Making Room for Madness in Mental Health: The Psychoanalytic Understanding of Psychotic Communication

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Making Room for Madness in Mental Health: The Psychoanalytic Understanding of Psychotic Communication

Making Room for Madness in Mental Health: The Psychoanalytic Understanding of Psychotic Communication (The Tavistock Clinic Series) by Marcus Evans
English | 2016 | ISBN: 178220329X | 240 pages | PDF | 3,5 MB

In this book, Marcus Evans argues that in addition to providing a helpful treatment for patients with serious psychological difficulties, a psychoanalytic approach can help mental health staff develop a better understanding of their patients that complements other ways of thinking about mental disturbance. The psychoanalytic framework, which puts the transference and counter transference relationship at the center of clinical practice, offers an important model for understanding staff-patient relationships. A psychoanalytic approach can also give mental health professionals a language for describing their experiences of, and interaction with, their patients. This framework for understanding can help in the day-to-day management of these changes and fluctuations.

Evans argues that the diagnosis and active interventions employed by psychiatry need to be accompanied by a receptive mental approach to treatment and care. Mental health professionals need to be interested in the meaning of their patient’s symptoms together with verbal and physical communications, which convey important information about the patient’s internal world and underlying conflicts.

Making Room for Madness in Mental Health draws on the author’s extensive experience of working psychoanalytically with people with severe and enduring mental illness as well as providing psychoanalytic supervision and consultation in a range of mental health settings, to show how psychoanalytic ways of thinking may complement other approaches to mental disturbance by highlighting the communication and meaning of such disturbance. This is illuminated by lively clinical vignettes, supported by accessible accounts of key psychoanalytic theory.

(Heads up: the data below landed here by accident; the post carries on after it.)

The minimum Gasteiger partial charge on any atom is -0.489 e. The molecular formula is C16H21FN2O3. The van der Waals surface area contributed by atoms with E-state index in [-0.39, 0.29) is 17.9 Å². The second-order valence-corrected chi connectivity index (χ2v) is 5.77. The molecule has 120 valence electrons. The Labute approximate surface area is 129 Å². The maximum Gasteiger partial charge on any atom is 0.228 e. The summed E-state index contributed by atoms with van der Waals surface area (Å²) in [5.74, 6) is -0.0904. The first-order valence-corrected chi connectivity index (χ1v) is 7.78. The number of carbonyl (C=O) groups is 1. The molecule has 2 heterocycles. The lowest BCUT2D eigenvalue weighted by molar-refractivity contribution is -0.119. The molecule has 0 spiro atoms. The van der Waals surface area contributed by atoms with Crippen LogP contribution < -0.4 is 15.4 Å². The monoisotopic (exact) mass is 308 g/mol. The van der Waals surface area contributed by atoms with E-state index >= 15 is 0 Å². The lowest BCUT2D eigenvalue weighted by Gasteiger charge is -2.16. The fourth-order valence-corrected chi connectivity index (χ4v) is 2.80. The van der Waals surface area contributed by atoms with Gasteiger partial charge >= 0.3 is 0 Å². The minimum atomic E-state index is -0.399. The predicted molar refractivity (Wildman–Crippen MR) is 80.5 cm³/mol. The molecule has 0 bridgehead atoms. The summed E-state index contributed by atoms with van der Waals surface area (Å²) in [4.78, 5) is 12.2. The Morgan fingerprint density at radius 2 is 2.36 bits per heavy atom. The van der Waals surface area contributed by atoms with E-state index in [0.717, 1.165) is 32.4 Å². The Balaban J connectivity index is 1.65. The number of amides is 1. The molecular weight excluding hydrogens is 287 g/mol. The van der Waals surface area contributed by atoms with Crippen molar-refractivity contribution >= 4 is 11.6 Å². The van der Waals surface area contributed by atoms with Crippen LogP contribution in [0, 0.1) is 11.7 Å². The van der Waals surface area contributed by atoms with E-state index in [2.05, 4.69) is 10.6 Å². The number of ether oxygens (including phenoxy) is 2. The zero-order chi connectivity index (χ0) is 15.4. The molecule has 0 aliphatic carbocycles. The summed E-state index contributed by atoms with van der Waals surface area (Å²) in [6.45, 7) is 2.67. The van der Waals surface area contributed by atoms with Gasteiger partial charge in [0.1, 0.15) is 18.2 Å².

Working with mental illness can be rewarding and enlightening. It can also be disturbing, frightening, boring, frustrating, anxiety provoking and stupefying. Indeed when patients are in disturbed states of mind their communications and actions have a disturbing effect on mental health professionals. These disturbances can provoke reactions in staff designed to control the patients thinking or behavior. Although at times these reactions may be both necessary and appropriate they are designed to dampen and control disturbing states of mind. Evans argues that this can represent a missed opportunity as the underlying meaning of the communication is missed, ignored or crushed. Psychoanalysis offers a model for thinking about and providing meaning for, the anxieties that drive us "out of our minds", and this can reduce the risk of thoughtless action. To some extent this involves putting the madness back into mental health.